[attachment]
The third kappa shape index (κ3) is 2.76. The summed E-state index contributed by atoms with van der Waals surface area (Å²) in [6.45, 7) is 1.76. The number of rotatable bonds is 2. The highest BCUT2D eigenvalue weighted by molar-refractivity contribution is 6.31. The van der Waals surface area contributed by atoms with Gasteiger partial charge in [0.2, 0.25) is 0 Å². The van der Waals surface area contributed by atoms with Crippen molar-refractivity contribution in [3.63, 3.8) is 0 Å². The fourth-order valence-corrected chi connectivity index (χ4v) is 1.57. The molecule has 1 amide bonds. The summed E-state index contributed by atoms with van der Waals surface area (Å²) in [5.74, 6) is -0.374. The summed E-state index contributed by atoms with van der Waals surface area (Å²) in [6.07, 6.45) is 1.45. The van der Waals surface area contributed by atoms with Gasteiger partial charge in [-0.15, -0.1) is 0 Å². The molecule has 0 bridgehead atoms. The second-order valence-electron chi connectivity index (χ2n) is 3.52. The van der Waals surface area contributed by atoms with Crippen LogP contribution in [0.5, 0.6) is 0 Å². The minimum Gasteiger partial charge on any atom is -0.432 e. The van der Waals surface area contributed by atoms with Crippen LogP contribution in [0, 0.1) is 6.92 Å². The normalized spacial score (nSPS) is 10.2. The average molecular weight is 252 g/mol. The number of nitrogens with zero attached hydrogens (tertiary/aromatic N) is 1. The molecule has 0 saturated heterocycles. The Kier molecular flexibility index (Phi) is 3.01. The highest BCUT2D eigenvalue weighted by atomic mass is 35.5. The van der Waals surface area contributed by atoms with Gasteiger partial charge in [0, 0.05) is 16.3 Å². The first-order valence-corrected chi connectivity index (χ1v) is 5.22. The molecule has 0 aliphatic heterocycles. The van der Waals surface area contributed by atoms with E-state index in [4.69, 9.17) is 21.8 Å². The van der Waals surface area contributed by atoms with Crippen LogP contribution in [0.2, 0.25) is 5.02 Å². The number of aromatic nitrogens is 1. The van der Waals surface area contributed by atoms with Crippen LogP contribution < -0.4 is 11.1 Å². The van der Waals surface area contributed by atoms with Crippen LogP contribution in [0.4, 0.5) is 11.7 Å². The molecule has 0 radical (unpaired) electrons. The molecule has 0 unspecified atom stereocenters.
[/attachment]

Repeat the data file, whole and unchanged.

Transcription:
The third kappa shape index (κ3) is 2.76. The summed E-state index contributed by atoms with van der Waals surface area (Å²) in [6.45, 7) is 1.76. The number of rotatable bonds is 2. The highest BCUT2D eigenvalue weighted by molar-refractivity contribution is 6.31. The van der Waals surface area contributed by atoms with Gasteiger partial charge in [0.2, 0.25) is 0 Å². The van der Waals surface area contributed by atoms with Crippen molar-refractivity contribution in [3.63, 3.8) is 0 Å². The fourth-order valence-corrected chi connectivity index (χ4v) is 1.57. The molecule has 1 amide bonds. The summed E-state index contributed by atoms with van der Waals surface area (Å²) in [5.74, 6) is -0.374. The summed E-state index contributed by atoms with van der Waals surface area (Å²) in [6.07, 6.45) is 1.45. The van der Waals surface area contributed by atoms with Gasteiger partial charge in [-0.15, -0.1) is 0 Å². The molecule has 0 bridgehead atoms. The second-order valence-electron chi connectivity index (χ2n) is 3.52. The van der Waals surface area contributed by atoms with Crippen LogP contribution in [0.5, 0.6) is 0 Å². The minimum Gasteiger partial charge on any atom is -0.432 e. The van der Waals surface area contributed by atoms with Crippen LogP contribution in [0, 0.1) is 6.92 Å². The normalized spacial score (nSPS) is 10.2. The average molecular weight is 252 g/mol. The number of nitrogens with zero attached hydrogens (tertiary/aromatic N) is 1. The molecule has 0 saturated heterocycles. The Kier molecular flexibility index (Phi) is 3.01. The highest BCUT2D eigenvalue weighted by atomic mass is 35.5. The van der Waals surface area contributed by atoms with Gasteiger partial charge in [0, 0.05) is 16.3 Å². The first-order valence-corrected chi connectivity index (χ1v) is 5.22. The molecule has 0 aliphatic heterocycles. The van der Waals surface area contributed by atoms with E-state index in [4.69, 9.17) is 21.8 Å². The van der Waals surface area contributed by atoms with Crippen LogP contribution in [0.2, 0.25) is 5.02 Å². The number of aromatic nitrogens is 1. The van der Waals surface area contributed by atoms with Crippen LogP contribution < -0.4 is 11.1 Å². The van der Waals surface area contributed by atoms with Crippen LogP contribution in [0.4, 0.5) is 11.7 Å². The molecule has 0 radical (unpaired) electrons. The molecule has 0 unspecified atom stereocenters.